TheTrucker.com

New Mexico tosses 75 COVID-19 vaccine doses over temperature issues

Reading Time: < 1 minute
New Mexico tosses 75 COVID-19 vaccine doses over temperature issues
Pfizer’s COVID-19 vaccine must be held at about minus 94 degrees Fahrenheit. The temperature-tracking device on a shipment of 75 doses to Clayton, New Mexico, showed that the vaccine became overheated during transport.

SANTA FE, N.M. — New Mexico has discarded a 75-dose shipment of the new COVID-19 vaccine this week after a digital device showed it overheated during transportation to a hospital, officials said.

The temperature-tracking device may have malfunctioned, but state officials threw out the vaccine doses to be safe, the Albuquerque Journal reported. The problem appeared to be isolated.

Pfizer had already delivered the doses to New Mexico, and temperature problems arose during transportation from a state Department of Health warehouse to Union County General Hospital in Clayton, New Mexico, about 280 miles (450 kilometers) northeast of Albuquerque.

Pfizer said the shipment to Clayton was “through redistribution channels not managed” by the company and that extensive tracking systems ensure no patient ever gets a “vaccine that may have been impacted while in transit during the delivery process.”

Matt Nerzig, a spokesman for New Mexico Gov. Michelle Lujan Grisham, said the state made 18 vaccine shipments from a warehouse Tuesday, Dec. 15, and that only the one to Clayton had temperature issues.

The Pfizer-BioNTech vaccines must be kept extremely cold and are shipped with dry ice at temperatures near minus 94 degrees Fahrenheit (minus 70 degrees Celsius), officials said.

A new shipment was sent Wednesday, Dec. 16, to the hospital, officials said. The first batch of Pfizer vaccines in the state, more than 17,000 doses, is largely going to health care workers at risk of exposure to COVID-19.

The Associated Press Logo

The Associated Press is an independent global news organization dedicated to factual reporting. Founded in 1846, AP today remains the most trusted source of fast, accurate, unbiased news in all formats and the essential provider of the technology and services vital to the news business. The Trucker Media Group is subscriber of The Associated Press has been granted the license to use this content on TheTrucker.com and The Trucker newspaper in accordance with its Content License Agreement with The Associated Press.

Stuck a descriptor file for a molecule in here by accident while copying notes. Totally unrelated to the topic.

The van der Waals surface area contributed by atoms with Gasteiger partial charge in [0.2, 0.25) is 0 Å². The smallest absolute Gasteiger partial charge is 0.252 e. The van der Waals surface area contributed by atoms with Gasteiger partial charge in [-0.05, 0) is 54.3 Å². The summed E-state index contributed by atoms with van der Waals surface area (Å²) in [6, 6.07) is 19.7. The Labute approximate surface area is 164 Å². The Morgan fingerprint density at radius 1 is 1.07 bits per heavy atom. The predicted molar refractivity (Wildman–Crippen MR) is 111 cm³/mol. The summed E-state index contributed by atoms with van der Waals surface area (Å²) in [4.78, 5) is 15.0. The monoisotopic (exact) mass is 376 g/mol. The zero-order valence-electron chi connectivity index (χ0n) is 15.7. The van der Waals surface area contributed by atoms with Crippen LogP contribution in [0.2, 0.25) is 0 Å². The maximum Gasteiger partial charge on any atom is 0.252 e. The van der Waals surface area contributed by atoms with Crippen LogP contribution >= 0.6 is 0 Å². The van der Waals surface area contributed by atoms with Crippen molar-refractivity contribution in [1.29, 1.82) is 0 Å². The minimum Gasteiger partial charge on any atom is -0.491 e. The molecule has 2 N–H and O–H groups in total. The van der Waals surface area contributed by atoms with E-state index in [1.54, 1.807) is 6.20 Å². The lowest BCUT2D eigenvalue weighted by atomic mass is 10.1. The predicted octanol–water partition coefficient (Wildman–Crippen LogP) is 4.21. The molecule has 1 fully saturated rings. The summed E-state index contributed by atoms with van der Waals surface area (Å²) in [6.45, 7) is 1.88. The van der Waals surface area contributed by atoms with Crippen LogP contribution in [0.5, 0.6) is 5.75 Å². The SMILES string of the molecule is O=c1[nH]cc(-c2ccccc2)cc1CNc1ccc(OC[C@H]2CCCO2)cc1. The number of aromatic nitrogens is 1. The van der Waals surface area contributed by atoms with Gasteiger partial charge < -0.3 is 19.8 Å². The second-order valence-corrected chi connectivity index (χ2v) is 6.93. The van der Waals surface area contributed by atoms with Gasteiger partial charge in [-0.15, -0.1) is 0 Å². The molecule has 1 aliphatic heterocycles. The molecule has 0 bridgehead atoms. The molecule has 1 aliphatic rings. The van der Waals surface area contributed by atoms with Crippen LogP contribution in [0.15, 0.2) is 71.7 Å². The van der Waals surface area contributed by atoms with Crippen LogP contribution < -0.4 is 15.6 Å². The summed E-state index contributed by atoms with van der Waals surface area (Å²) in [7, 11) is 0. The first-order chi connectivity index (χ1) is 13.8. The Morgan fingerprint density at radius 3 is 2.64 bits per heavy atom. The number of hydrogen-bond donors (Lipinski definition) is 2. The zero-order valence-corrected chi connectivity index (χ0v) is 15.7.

Avatar for The Associated Press
The Associated Press is an independent global news organization dedicated to factual reporting. Founded in 1846, AP today remains the most trusted source of fast, accurate, unbiased news in all formats and the essential provider of the technology and services vital to the news business. The Trucker Media Group is subscriber of The Associated Press has been granted the license to use this content on TheTrucker.com and The Trucker newspaper in accordance with its Content License Agreement with The Associated Press.
For over 30 years, the objective of The Trucker editorial team has been to produce content focused on truck drivers that is relevant, objective and engaging. After reading this article, feel free to leave a comment about this article or the topics covered in this article for the author or the other readers to enjoy. Let them know what you think! We always enjoy hearing from our readers.

COMMENT ON THIS ARTICLE

Clark Transfer